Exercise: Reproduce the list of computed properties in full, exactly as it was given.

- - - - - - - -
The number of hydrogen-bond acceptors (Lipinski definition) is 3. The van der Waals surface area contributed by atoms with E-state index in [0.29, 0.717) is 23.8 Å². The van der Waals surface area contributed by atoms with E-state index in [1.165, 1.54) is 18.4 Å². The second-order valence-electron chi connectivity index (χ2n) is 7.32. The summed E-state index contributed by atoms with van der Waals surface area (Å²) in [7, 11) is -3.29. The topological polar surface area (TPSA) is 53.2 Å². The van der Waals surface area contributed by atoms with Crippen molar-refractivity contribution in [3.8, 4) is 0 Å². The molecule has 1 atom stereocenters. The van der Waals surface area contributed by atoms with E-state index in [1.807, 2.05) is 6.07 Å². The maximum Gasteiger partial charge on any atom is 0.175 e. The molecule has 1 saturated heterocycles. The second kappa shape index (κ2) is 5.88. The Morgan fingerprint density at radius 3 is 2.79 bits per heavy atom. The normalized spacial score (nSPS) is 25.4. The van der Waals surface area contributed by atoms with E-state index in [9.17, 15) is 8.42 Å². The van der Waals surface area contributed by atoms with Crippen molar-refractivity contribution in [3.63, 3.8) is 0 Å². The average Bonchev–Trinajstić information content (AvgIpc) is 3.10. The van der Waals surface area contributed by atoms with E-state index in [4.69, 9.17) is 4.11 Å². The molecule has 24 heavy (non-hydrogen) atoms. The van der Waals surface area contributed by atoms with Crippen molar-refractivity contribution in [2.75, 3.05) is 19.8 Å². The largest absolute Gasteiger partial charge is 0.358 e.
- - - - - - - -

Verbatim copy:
The number of hydrogen-bond acceptors (Lipinski definition) is 3. The van der Waals surface area contributed by atoms with E-state index in [0.29, 0.717) is 23.8 Å². The van der Waals surface area contributed by atoms with E-state index in [1.165, 1.54) is 18.4 Å². The second-order valence-electron chi connectivity index (χ2n) is 7.32. The summed E-state index contributed by atoms with van der Waals surface area (Å²) in [7, 11) is -3.29. The topological polar surface area (TPSA) is 53.2 Å². The van der Waals surface area contributed by atoms with Crippen molar-refractivity contribution in [3.8, 4) is 0 Å². The molecule has 1 atom stereocenters. The van der Waals surface area contributed by atoms with E-state index in [1.807, 2.05) is 6.07 Å². The maximum Gasteiger partial charge on any atom is 0.175 e. The molecule has 1 saturated heterocycles. The second kappa shape index (κ2) is 5.88. The Morgan fingerprint density at radius 3 is 2.79 bits per heavy atom. The normalized spacial score (nSPS) is 25.4. The van der Waals surface area contributed by atoms with E-state index in [9.17, 15) is 8.42 Å². The van der Waals surface area contributed by atoms with Crippen molar-refractivity contribution in [3.63, 3.8) is 0 Å². The average Bonchev–Trinajstić information content (AvgIpc) is 3.10. The van der Waals surface area contributed by atoms with E-state index in [4.69, 9.17) is 4.11 Å². The molecule has 24 heavy (non-hydrogen) atoms. The van der Waals surface area contributed by atoms with Crippen molar-refractivity contribution in [2.75, 3.05) is 19.8 Å². The largest absolute Gasteiger partial charge is 0.358 e.